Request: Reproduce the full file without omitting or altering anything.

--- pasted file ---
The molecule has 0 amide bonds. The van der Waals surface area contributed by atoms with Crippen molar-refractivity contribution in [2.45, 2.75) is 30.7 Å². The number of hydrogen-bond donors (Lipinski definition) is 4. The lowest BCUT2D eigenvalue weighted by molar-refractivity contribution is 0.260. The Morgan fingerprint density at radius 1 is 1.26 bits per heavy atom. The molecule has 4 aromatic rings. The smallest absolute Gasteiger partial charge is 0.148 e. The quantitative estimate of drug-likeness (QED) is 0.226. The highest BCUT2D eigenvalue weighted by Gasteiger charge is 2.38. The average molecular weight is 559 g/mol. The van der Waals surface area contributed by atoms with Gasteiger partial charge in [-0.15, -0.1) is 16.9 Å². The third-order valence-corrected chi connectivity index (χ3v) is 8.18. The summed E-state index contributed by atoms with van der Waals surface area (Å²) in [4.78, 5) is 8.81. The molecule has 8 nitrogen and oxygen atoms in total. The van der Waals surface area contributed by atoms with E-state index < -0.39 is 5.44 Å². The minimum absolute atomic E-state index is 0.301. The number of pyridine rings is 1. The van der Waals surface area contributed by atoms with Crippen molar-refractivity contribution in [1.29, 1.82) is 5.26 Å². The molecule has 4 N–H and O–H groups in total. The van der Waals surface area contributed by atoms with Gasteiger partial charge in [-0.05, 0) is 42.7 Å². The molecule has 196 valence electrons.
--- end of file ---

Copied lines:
The molecule has 0 amide bonds. The van der Waals surface area contributed by atoms with Crippen molar-refractivity contribution in [2.45, 2.75) is 30.7 Å². The number of hydrogen-bond donors (Lipinski definition) is 4. The lowest BCUT2D eigenvalue weighted by molar-refractivity contribution is 0.260. The Morgan fingerprint density at radius 1 is 1.26 bits per heavy atom. The molecule has 4 aromatic rings. The smallest absolute Gasteiger partial charge is 0.148 e. The quantitative estimate of drug-likeness (QED) is 0.226. The highest BCUT2D eigenvalue weighted by Gasteiger charge is 2.38. The average molecular weight is 559 g/mol. The van der Waals surface area contributed by atoms with Gasteiger partial charge in [-0.15, -0.1) is 16.9 Å². The third-order valence-corrected chi connectivity index (χ3v) is 8.18. The summed E-state index contributed by atoms with van der Waals surface area (Å²) in [4.78, 5) is 8.81. The molecule has 8 nitrogen and oxygen atoms in total. The van der Waals surface area contributed by atoms with E-state index < -0.39 is 5.44 Å². The minimum absolute atomic E-state index is 0.301. The number of pyridine rings is 1. The van der Waals surface area contributed by atoms with Crippen molar-refractivity contribution in [1.29, 1.82) is 5.26 Å². The molecule has 4 N–H and O–H groups in total. The van der Waals surface area contributed by atoms with Gasteiger partial charge in [-0.05, 0) is 42.7 Å². The molecule has 196 valence electrons.